GT Voice: Better to define China-US relationship as equal ‘stakeholders’
Published: Oct 10, 2021 03:17 PM
China US Photo: VCG

China US Photo: VCG

Following a 9-month-long review of Donald Trump's China policy centering on containing the world's second largest economy by launching a relentless trade war, the Biden administration plans to ratchet down the fight. Biden's trade representative Katherine Tai said last week in Washington that the US government's objective "is not to inflame trade tensions with China", and her office of USTR will "start a targeted tariff exclusion" process that will benefit the vast majority of manufacturers and consumers in the US. 

Chinese Vice Premier Liu He, a member of the Political Bureau of the Communist Party of China Central Committee and chief of the Chinese side of the China-US comprehensive economic dialogue, held a video call with Tai on Saturday, during which the two agreed to keep communicating in an attitude of equality and mutual respect.

Trump's tariffs have failed completely, for the policy did not stifle China's foreign trade and economic growth, but on the contrary backfired on the US as the country's manufacturers faced disrupted global supply chains and acute shortage of materials like semiconductor chips. And, high tariffs have contributed to elevated consumer prices and inflation levels in the US, which are impacting stability of its own domestic financial system. As a result, the US stock market has seen uncommon levels of volatility lately.

It's quite strange for the Biden administration to take as long as three quarters of a year to appraise Trump's legacy, and shift back to a pragmatic approach by re-engaging with China. The reason is not difficult to fathom, as Biden's top advisors are divided on how to interact with China, and Trump, though tainted by the scandal of January-6 assault on the US Capitol orchestrated by the former president, still commands a large following among the Republican Party.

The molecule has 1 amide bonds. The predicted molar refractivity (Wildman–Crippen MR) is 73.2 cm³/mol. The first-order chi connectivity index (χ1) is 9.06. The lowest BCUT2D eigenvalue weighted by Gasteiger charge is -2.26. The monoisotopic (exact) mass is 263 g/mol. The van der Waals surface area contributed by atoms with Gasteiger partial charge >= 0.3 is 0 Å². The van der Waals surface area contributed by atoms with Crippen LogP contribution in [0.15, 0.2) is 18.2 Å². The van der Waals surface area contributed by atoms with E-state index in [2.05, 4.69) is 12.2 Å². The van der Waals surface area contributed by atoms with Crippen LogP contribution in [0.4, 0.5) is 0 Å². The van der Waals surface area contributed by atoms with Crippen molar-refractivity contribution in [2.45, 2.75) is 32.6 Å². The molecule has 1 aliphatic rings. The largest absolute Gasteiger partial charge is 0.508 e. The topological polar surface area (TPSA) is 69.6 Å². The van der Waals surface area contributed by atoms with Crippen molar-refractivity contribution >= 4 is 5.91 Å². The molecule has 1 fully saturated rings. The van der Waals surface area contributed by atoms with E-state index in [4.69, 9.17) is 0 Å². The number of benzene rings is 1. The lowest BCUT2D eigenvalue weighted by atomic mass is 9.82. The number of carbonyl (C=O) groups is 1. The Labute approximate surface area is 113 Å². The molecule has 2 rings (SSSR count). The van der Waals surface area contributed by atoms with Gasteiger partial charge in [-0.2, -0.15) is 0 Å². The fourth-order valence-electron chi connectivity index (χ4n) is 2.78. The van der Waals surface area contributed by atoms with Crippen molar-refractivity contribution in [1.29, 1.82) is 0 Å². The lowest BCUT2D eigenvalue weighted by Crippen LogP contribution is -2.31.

With Trump likely to feature prominently in the 2024 election cycle, with himself attempting at another run, and, Biden's $4.5 trillion infrastructure and social security spending agenda being watered down by his fellow Democrats in Congress, Biden needs help from China, as he cannot afford to continuously fight the trade war with the country's most valuable trading partner. 

Biden knows perfectly well that without a strong American economy in 2024, he will lose his bid for reelection. Trump's trade and technology war with China is a trap prepared for Biden - to worsen the US economy so that American voters casting "no" to Biden and his fellow Democrats in 2022 mid-term and 2024 presidential ballots.

Now, the US' inflation has been hovering at over five percent for four consecutive months, drawing disgruntled voices from ordinary Americans about higher prices across food, clothing, fuel and other essentials. A majority of American manufacturers have been demanding the White House to scrap Trump's high tariffs on Chinese products. Citing a serious semiconductor shortage, General Motors said last week its auto sales in the US fell a staggering 33 percent in the third quarter.